North-South vulnerable. South deals.
Q J 10 8 2
K J 4 2
7 4 A 9 6 3
A Q 9 7 3 2 6 4
K 2 9 7 4
10 9 8 7 6 5 3
K 10 5
A Q 10 6 5 3
SOUTH WEST NORTH EAST
1 1 1 Pass
2NT Pass 3NT Pass
Pass Pass Pass
Opening lead: Seven of
Study the bidding and play of this deal. Was everything normal or did someone err? You be the judge.
The first round of the auction was unremarkable. South's decision to jump to two no trump at his second turn has our endorsement. Despite the six-card diamond suit his hand was, essentially, balanced. North had an easy raise to game.
West led the seven of hearts and dummy's eight won. Declarer had to set up one of his pointed suits. If West held the ace of spades, declarer could set up the suit and the contract was secure. Despite that, South decided to take the diamond finesse. Even if that lost, all was still well if West held the ace of spades or if he chose to exit with the wrong black suit. The jack of diamonds was led, East played the four and declarer the three. That lost but, after some thought, West returned a club and then contract was in the bag.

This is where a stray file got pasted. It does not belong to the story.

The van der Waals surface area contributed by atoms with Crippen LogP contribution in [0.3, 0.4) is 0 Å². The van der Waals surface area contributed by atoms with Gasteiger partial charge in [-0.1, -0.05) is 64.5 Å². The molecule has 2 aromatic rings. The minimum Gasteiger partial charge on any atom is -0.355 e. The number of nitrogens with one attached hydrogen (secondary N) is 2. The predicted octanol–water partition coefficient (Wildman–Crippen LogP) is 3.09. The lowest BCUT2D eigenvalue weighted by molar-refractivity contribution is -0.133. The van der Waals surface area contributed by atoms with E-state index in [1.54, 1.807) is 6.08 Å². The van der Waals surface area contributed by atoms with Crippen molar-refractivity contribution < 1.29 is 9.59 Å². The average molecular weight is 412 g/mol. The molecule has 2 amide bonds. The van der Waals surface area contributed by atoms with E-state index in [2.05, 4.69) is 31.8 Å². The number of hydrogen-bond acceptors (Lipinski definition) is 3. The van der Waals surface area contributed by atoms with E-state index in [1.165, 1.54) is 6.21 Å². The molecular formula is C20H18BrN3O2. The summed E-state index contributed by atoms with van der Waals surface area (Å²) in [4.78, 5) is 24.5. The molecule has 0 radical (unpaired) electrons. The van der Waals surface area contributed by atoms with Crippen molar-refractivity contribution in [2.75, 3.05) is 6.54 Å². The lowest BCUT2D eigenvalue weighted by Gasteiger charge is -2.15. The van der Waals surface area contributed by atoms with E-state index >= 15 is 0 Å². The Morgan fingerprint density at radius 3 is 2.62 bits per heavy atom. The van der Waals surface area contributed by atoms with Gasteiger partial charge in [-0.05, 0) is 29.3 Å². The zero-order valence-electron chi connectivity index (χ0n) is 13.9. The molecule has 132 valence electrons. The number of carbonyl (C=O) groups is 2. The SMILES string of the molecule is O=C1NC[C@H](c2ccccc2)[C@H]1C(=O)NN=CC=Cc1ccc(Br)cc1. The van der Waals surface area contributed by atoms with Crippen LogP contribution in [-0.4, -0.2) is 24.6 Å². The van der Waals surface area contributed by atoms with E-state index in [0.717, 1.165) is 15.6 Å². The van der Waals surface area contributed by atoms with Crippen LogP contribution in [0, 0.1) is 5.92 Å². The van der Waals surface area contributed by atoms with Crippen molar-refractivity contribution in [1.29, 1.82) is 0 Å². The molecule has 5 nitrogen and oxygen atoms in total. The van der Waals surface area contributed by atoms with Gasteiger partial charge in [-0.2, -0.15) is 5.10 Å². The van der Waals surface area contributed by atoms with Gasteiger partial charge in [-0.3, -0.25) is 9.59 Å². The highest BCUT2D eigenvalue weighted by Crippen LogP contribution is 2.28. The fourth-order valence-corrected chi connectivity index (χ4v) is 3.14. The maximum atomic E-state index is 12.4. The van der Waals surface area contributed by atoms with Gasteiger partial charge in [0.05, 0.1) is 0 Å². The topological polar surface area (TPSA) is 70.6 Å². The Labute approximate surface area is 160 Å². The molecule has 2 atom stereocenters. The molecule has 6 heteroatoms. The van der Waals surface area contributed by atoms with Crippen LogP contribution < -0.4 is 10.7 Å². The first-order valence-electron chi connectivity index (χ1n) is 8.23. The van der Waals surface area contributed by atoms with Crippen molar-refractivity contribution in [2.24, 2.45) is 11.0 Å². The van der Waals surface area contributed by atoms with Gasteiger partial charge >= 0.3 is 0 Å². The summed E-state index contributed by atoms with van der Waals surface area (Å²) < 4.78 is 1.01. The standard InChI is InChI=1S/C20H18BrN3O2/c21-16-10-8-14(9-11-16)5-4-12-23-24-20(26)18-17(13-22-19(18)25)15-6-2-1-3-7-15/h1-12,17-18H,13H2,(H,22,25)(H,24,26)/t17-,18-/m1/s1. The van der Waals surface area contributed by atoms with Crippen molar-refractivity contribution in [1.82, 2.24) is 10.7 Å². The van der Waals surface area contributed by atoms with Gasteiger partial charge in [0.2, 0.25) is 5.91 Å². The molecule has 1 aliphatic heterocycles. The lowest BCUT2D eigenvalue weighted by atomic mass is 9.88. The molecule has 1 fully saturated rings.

Was West just unlucky or did someone err. If so, who?
Give East 100 percent of the blame! He had an opportunity to direct the winning defense but failed to seize it.
When declarer led the jack of diamonds at trick two, East should have followed with the nine. Since that was declarer's suit, it could hardly be encouraging a diamond continuation or giving count. It had to be a suit preference signal, showing an entry in the higher suit -- spades. That would have led to a quick three down.
This column is written by Tannah Hirsch and Omar Sharif. For information about Charles Goren's newsletter for bridge players, call (800) 788-1225 or write Goren Bridge Letter, P.O. Box 4410, Chicago, Ill. 60680.
& copy;2006, Tribune Media Services
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